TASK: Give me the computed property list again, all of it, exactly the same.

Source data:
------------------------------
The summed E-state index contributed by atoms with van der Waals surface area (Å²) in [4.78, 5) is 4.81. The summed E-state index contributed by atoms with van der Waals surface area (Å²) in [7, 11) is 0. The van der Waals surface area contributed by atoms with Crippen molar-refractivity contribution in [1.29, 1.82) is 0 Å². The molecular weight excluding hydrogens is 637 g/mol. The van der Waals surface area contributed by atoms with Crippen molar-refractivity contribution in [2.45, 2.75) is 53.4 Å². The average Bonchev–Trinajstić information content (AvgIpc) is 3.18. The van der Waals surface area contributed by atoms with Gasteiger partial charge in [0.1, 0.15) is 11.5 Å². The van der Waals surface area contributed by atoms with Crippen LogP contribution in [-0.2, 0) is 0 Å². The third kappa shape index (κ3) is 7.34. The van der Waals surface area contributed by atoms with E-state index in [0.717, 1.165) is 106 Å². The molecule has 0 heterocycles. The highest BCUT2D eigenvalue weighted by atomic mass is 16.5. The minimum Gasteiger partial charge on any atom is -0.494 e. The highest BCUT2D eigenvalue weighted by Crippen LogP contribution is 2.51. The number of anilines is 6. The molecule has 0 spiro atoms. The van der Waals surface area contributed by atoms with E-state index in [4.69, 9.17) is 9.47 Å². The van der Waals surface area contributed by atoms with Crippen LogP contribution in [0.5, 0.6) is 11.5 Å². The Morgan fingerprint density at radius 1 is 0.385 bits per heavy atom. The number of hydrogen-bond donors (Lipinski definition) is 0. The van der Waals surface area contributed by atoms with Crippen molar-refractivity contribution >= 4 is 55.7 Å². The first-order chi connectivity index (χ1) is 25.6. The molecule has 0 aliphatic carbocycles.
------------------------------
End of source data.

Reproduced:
The summed E-state index contributed by atoms with van der Waals surface area (Å²) in [4.78, 5) is 4.81. The summed E-state index contributed by atoms with van der Waals surface area (Å²) in [7, 11) is 0. The van der Waals surface area contributed by atoms with Crippen molar-refractivity contribution in [1.29, 1.82) is 0 Å². The molecular weight excluding hydrogens is 637 g/mol. The van der Waals surface area contributed by atoms with Crippen molar-refractivity contribution in [2.45, 2.75) is 53.4 Å². The average Bonchev–Trinajstić information content (AvgIpc) is 3.18. The van der Waals surface area contributed by atoms with Gasteiger partial charge in [0.1, 0.15) is 11.5 Å². The van der Waals surface area contributed by atoms with Crippen LogP contribution in [-0.2, 0) is 0 Å². The third kappa shape index (κ3) is 7.34. The van der Waals surface area contributed by atoms with E-state index in [0.717, 1.165) is 106 Å². The molecule has 0 heterocycles. The highest BCUT2D eigenvalue weighted by atomic mass is 16.5. The minimum Gasteiger partial charge on any atom is -0.494 e. The highest BCUT2D eigenvalue weighted by Crippen LogP contribution is 2.51. The number of anilines is 6. The molecule has 0 spiro atoms. The van der Waals surface area contributed by atoms with E-state index in [4.69, 9.17) is 9.47 Å². The van der Waals surface area contributed by atoms with Crippen LogP contribution in [0.5, 0.6) is 11.5 Å². The Morgan fingerprint density at radius 1 is 0.385 bits per heavy atom. The number of hydrogen-bond donors (Lipinski definition) is 0. The van der Waals surface area contributed by atoms with Crippen molar-refractivity contribution >= 4 is 55.7 Å². The first-order chi connectivity index (χ1) is 25.6. The molecule has 0 aliphatic carbocycles.